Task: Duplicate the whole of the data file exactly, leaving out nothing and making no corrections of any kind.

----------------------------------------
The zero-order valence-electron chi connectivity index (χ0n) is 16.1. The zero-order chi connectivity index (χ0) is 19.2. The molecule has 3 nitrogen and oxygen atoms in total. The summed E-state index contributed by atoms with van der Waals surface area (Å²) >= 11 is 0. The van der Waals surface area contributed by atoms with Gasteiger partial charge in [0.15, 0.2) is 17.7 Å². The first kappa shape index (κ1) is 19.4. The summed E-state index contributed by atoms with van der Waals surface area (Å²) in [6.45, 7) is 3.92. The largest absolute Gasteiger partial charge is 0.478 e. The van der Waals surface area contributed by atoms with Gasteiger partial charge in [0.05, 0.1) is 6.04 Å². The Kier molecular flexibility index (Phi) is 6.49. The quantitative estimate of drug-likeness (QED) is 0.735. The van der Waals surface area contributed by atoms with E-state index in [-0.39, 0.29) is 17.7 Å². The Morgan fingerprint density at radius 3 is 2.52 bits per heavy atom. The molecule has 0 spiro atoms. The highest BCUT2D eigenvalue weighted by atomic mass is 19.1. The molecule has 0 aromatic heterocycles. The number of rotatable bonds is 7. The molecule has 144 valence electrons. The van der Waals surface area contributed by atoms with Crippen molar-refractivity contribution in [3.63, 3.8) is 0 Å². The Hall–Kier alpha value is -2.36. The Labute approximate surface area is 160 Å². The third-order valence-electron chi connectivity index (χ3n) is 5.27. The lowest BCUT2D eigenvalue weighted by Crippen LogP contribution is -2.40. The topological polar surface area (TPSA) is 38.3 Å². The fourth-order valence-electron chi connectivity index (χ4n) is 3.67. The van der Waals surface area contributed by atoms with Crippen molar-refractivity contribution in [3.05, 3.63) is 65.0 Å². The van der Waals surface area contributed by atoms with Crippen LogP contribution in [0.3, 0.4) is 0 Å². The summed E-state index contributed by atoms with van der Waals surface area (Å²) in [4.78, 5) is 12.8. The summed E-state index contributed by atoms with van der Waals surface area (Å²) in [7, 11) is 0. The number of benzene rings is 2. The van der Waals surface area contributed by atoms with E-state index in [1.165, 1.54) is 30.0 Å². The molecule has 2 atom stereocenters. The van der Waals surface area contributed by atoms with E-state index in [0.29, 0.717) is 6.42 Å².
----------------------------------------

The zero-order valence-electron chi connectivity index (χ0n) is 16.1. The zero-order chi connectivity index (χ0) is 19.2. The molecule has 3 nitrogen and oxygen atoms in total. The summed E-state index contributed by atoms with van der Waals surface area (Å²) >= 11 is 0. The van der Waals surface area contributed by atoms with Gasteiger partial charge in [0.15, 0.2) is 17.7 Å². The first kappa shape index (κ1) is 19.4. The summed E-state index contributed by atoms with van der Waals surface area (Å²) in [6.45, 7) is 3.92. The largest absolute Gasteiger partial charge is 0.478 e. The van der Waals surface area contributed by atoms with Gasteiger partial charge in [0.05, 0.1) is 6.04 Å². The Kier molecular flexibility index (Phi) is 6.49. The quantitative estimate of drug-likeness (QED) is 0.735. The van der Waals surface area contributed by atoms with E-state index in [-0.39, 0.29) is 17.7 Å². The Morgan fingerprint density at radius 3 is 2.52 bits per heavy atom. The molecule has 0 spiro atoms. The highest BCUT2D eigenvalue weighted by atomic mass is 19.1. The molecule has 0 aromatic heterocycles. The number of rotatable bonds is 7. The molecule has 144 valence electrons. The van der Waals surface area contributed by atoms with Crippen molar-refractivity contribution in [3.63, 3.8) is 0 Å². The Hall–Kier alpha value is -2.36. The Labute approximate surface area is 160 Å². The third-order valence-electron chi connectivity index (χ3n) is 5.27. The lowest BCUT2D eigenvalue weighted by Crippen LogP contribution is -2.40. The topological polar surface area (TPSA) is 38.3 Å². The fourth-order valence-electron chi connectivity index (χ4n) is 3.67. The van der Waals surface area contributed by atoms with Crippen molar-refractivity contribution in [3.05, 3.63) is 65.0 Å². The van der Waals surface area contributed by atoms with Crippen LogP contribution in [0.3, 0.4) is 0 Å². The summed E-state index contributed by atoms with van der Waals surface area (Å²) in [4.78, 5) is 12.8. The summed E-state index contributed by atoms with van der Waals surface area (Å²) in [7, 11) is 0. The number of benzene rings is 2. The van der Waals surface area contributed by atoms with E-state index in [1.165, 1.54) is 30.0 Å². The molecule has 2 atom stereocenters. The van der Waals surface area contributed by atoms with E-state index in [0.29, 0.717) is 6.42 Å².